3. Gosh that looks just like one my friend’s mum used to have. I was always intrigued by it. Real live yogurt was hard to come by in the 70s unless you made it yourself. Hope you have lots of fun with it! 😉

    Reply
    • I was thinking about why there was such a huge amount of yoghurt makers in the seventies and I guessed it was about a general lack of good probiotic stuff. x

      Reply
  4. Oh wow, this takes me right back! My Mum had one exactly the same! What a find! x

    Reply
  5. Pingback: Magpie Monday – little black dress « minibreak mummy

  6. Yoghurt from yoghurt – genius! Can you now please explain potatoes from seed potatoes for the benefit of my 7 year old? He wanted to know if you could just plant regular spuds and I said no, but am a bit hazy on the details… But yay to cheap yoghurt, I spend a king’s ransom on the stuff!

    Reply
    • Spuds eh. *confesses* I haven’t even tried planting spuds. I always thought seed spuds were just spuds that had started sprouting in the cupboard….

      Reply
  7. Thanks so much for hosting for my while I’m erm busy ;0)

    I had one of these that I also picked up second hand – I think it was a couple of quid in the charity shop. Also somewhere along the line we’ve lost it – how I wonder?

    Now we have an easy-yo maker. It’s not the same because you don’t have a live culture to grow on from and you have to buy expensive packet mixes.

    Reply
    • An Easiyo machine would be perfect for this recipe too! Those Easiyo packets are a bit of a have, only slightly cheaper than a tub of the stuff.

      Reply
      • No, way more expensive using the packets! I got given my Nana’s old easiyo yoghurt flask and started with a live culture to make my own, using 140g straight milk powder & water though (double amount on tin), ended up being so runny on the third batch I would start again with a new culture (shop bought natural yoghurt), try a bit more milk powder the next time… First two batches sooooo creamy and yummy, third one thin 😦 Might have to try the UHT.

      • i also have an easi yo flask and have tried to make it from the live culture and cooled, boiled milk, but it never turned out as thick as i’d like it 😦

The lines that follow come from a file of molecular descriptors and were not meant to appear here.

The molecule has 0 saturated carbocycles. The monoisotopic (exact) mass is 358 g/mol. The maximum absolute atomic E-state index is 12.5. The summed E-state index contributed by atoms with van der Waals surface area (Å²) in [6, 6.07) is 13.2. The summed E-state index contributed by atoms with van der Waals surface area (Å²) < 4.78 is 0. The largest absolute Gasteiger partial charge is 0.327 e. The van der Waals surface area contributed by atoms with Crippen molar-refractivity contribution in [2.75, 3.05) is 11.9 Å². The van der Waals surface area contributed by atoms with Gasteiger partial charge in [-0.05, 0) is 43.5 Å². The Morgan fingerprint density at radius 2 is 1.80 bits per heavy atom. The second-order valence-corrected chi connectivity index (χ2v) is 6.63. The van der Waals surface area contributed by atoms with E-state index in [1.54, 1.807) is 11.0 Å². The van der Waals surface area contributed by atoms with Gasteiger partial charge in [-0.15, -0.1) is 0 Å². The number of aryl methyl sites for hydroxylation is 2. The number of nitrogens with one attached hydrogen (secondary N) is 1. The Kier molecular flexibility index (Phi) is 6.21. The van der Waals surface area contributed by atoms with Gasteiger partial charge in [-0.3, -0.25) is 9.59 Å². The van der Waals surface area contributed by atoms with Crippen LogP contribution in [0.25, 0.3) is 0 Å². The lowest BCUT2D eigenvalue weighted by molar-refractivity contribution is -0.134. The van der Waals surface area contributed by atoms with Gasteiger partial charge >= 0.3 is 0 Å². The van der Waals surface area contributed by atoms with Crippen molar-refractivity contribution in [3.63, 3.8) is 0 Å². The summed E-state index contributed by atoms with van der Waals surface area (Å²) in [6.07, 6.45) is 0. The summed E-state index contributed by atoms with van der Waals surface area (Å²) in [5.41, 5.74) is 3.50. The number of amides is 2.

• The milk powder makes a massive difference. We tried in an Easyo before, I think it needs to stay warm for longer- in the airing cupboard maybe?
        🙂

  8. What do you reckon to making frozen yoghurt? Would you have to stir every 15 mins or something or is it impossible to make at home?

    Reply
    • Hey Ranzi.
      Yup, ours probably thins a bit more as it goes on. We add more yoghurt to the fourth lot, to help it along.
      I make frozen yoghurt bars for Ramona (post coming soon, I created an invention) but don;t bother with stirring, although to be honest they are pretty mingin. HAHA. Just fruit and yoghurt. But she luuurves em.
      x

      Reply
  9. My memories of my mum’s homemade yogurt are not good ! but didn’t put me off getting a yogurt maker. I bought a basic one from Lakeland (not Easiyo) Use it a lot and the method sounds the same as yours. Love it with honey 🙂

    Reply
  10. Pingback: Make your own reusable ice lolly containers «

  11. Pingback: Eats A Treat – Home made yoghurty goodness | The High Tea Cast

  12. Pingback: Homemade Rosehip Oil – a bit of thrifty foraging « Lulastic and the Hippyshake

Leave a Reply

Fill in your details below or click an icon to log in:

WordPress.com Logo

You are commenting using your WordPress.com account. Log Out /  Change )

Google+ photo

You are commenting using your Google+ account. Log Out /  Change )

Twitter picture

You are commenting using your Twitter account. Log Out /  Change )

Facebook photo

You are commenting using your Facebook account. Log Out /  Change )

w

Connecting to %s

%d bloggers like this: